Making Active Directory Easier

Windows 2000 Active Directory deployments can take much longer than expected. Just ask Eric Kornau, CIO at Cincinnati State Technical and Community College. "We have to teach Windows 2000 in our operating systems classes, so we need to have it on our network," he explains.

Kornau started planning the switch to Microsoft Corp.'s Windows 2000 and Active Directory (AD) last November and migrated 6,000 student accounts during spring break. But the migration for about 2,000 staff accounts was interrupted by a million-dollar donation for storage equipment. Cincinnati State is configuring the new storage before consolidating the entire school, including all student and staff accounts, into a single AD in the fall. In the meantime, the school has a native Windows 2000 domain for the students, and the school administration has Windows 2000 application servers running under Windows NT 4.0 domain controllers.

Such time frames aren't unusual. "AD migrations take a lot longer than most organizations anticipate," with many taking 12 to 24 months to complete, says Laura DiDio, an analyst at Giga Information Group Inc. in Cambridge, Mass.

1pixclear.gif
1by1.gif
1pixclear.gif

Should You Wait?

The release of Windows.Net Server, the successor to Windows 2000 Server, is expected in the first half of next year and will include a beefed-up version of AD. Major changes include the following:

• Removal of the size limitation of 5,000 objects per group

• Elimination of the need for a global catalog at each site

• The ability to load directory content from tapes, CDs or DVDs

• Support for the inetOrgPerson class (a popular means of identifying users)

• Better address-replication conflict resolution for multivalued attributes when replicating between domain controllers

As with the migration from Windows NT to Windows 2000, there's a catch: All Windows 2000 domain controllers must be upgraded to Windows.Net before the new features will be available. That's not to say you can't install Windows.Net when it becomes available. But a Windows.Net Server running AD will automatically detect Windows 2000 domain controllers on the network and won't support the new AD features.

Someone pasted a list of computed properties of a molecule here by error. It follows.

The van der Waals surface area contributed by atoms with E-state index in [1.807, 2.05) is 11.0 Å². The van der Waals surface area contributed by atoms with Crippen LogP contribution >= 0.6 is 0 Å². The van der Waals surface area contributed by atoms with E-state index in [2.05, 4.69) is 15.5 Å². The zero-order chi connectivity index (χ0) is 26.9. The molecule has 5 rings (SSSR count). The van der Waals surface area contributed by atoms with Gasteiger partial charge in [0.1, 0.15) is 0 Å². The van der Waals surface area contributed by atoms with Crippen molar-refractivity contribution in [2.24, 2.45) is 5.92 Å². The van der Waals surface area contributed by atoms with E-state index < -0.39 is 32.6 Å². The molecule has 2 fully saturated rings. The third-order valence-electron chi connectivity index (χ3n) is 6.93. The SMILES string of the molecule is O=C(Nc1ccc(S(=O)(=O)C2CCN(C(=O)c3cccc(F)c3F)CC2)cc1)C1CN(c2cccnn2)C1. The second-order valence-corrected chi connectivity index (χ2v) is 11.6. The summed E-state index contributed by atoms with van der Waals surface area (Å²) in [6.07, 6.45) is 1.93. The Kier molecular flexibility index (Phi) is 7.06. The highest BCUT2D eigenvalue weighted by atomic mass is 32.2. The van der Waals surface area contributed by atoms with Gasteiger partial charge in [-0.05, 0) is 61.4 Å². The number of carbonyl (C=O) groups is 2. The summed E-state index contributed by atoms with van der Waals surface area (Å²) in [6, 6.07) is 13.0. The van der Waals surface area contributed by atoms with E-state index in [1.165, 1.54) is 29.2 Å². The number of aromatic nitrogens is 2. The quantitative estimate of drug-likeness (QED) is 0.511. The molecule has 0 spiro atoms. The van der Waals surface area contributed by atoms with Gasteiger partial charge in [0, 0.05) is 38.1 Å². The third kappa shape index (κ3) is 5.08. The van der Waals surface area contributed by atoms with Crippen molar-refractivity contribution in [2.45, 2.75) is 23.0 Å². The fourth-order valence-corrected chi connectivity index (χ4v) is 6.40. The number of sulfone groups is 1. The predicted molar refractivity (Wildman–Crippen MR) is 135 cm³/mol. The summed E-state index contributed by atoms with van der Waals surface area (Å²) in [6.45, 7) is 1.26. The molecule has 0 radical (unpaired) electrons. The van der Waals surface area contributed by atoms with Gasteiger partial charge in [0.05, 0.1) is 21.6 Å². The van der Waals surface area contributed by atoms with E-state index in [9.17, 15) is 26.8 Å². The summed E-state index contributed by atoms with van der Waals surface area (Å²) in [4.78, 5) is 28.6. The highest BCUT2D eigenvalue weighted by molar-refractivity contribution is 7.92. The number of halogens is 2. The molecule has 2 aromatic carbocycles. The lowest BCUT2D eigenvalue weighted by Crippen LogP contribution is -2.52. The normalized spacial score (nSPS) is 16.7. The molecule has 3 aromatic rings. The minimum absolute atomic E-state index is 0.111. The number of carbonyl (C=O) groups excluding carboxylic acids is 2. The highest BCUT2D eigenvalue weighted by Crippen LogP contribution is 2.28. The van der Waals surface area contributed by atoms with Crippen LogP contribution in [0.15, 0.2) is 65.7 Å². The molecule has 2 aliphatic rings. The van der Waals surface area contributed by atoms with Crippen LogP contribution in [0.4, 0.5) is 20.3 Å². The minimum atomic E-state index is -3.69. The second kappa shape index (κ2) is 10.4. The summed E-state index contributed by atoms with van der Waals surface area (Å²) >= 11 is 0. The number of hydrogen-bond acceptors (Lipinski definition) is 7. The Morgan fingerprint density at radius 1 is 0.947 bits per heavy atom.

So are the improvements worth waiting for? "While these are all good changes for the most part, they will have a relatively minor impact on an enterprise," says John Enck, an analyst at Stamford, Conn.-based Gartner Inc. "Really, it is a timing issue. I don't see any feature or set of features that would cause enterprises to delay." But if you're planning on deploying AD late this year or early next year, he says, you may want to wait a few months and deploy the new version rather than having to go back to upgrade all the domain controllers later.

—Drew Robb

But until all domain controllers are upgraded to Windows 2000, enterprises are in a state of directory limbo known as mixed mode, in which directory features from Windows NT domain controllers remain enabled while new AD features, such as the ability to create universal and nested groups, are unavailable.

New security problems arise with administrative privileges for NT domain controllers operating in mixed mode. AD dial-in options such as verifying Caller ID and applying static routes won't work. In addition, network administrators must support multiple operating systems, multiple directories and, in some cases, multiple versions of applications.

Because of the complexity of managing mixed-mode domains, experienced IT managers say it's best to make the switch as quickly as possible. The right tools and methodologies can make the transition to native mode easier and help manage a mixed-mode domain.

Faster Migrations

Managers can reduce the time spent in mixed mode by thorough planning and testing and by using domain migration tools. "You should always test everything out in the lab before making the switch," says Bryan Brunetti, an information systems engineer at pharmacy retailer CVS Corp.